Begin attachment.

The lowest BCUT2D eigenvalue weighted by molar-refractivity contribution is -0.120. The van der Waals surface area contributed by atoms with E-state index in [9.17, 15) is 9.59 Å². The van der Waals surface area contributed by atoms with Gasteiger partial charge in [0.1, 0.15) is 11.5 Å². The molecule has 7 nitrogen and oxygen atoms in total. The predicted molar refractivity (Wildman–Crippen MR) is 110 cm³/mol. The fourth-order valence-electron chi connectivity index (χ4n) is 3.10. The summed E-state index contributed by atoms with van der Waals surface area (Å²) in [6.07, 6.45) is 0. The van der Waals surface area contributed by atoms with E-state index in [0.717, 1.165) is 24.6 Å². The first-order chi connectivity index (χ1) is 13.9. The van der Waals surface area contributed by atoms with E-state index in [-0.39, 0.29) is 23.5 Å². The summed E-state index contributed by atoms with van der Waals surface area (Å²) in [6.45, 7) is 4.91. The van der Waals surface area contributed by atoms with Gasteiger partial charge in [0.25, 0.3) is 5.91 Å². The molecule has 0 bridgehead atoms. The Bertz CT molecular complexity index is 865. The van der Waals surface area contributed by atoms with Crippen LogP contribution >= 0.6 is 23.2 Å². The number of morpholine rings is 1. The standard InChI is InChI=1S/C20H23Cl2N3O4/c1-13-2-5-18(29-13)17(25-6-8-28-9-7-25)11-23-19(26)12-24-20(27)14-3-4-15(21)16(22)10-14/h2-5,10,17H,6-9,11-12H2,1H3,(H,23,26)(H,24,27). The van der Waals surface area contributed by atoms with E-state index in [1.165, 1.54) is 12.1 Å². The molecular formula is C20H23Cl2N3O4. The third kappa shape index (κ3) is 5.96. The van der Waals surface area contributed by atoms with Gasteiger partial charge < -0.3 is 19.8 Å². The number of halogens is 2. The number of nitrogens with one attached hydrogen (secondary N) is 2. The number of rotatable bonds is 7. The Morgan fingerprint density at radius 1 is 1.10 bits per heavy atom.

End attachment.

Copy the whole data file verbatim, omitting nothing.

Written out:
The lowest BCUT2D eigenvalue weighted by molar-refractivity contribution is -0.120. The van der Waals surface area contributed by atoms with E-state index in [9.17, 15) is 9.59 Å². The van der Waals surface area contributed by atoms with Gasteiger partial charge in [0.1, 0.15) is 11.5 Å². The molecule has 7 nitrogen and oxygen atoms in total. The predicted molar refractivity (Wildman–Crippen MR) is 110 cm³/mol. The fourth-order valence-electron chi connectivity index (χ4n) is 3.10. The summed E-state index contributed by atoms with van der Waals surface area (Å²) in [6.07, 6.45) is 0. The van der Waals surface area contributed by atoms with E-state index in [0.717, 1.165) is 24.6 Å². The first-order chi connectivity index (χ1) is 13.9. The van der Waals surface area contributed by atoms with E-state index in [-0.39, 0.29) is 23.5 Å². The summed E-state index contributed by atoms with van der Waals surface area (Å²) in [6.45, 7) is 4.91. The van der Waals surface area contributed by atoms with Gasteiger partial charge in [0.25, 0.3) is 5.91 Å². The molecule has 0 bridgehead atoms. The Bertz CT molecular complexity index is 865. The van der Waals surface area contributed by atoms with Crippen LogP contribution >= 0.6 is 23.2 Å². The number of morpholine rings is 1. The standard InChI is InChI=1S/C20H23Cl2N3O4/c1-13-2-5-18(29-13)17(25-6-8-28-9-7-25)11-23-19(26)12-24-20(27)14-3-4-15(21)16(22)10-14/h2-5,10,17H,6-9,11-12H2,1H3,(H,23,26)(H,24,27). The van der Waals surface area contributed by atoms with E-state index in [1.165, 1.54) is 12.1 Å². The molecular formula is C20H23Cl2N3O4. The third kappa shape index (κ3) is 5.96. The van der Waals surface area contributed by atoms with Gasteiger partial charge < -0.3 is 19.8 Å². The number of halogens is 2. The number of nitrogens with one attached hydrogen (secondary N) is 2. The number of rotatable bonds is 7. The Morgan fingerprint density at radius 1 is 1.10 bits per heavy atom.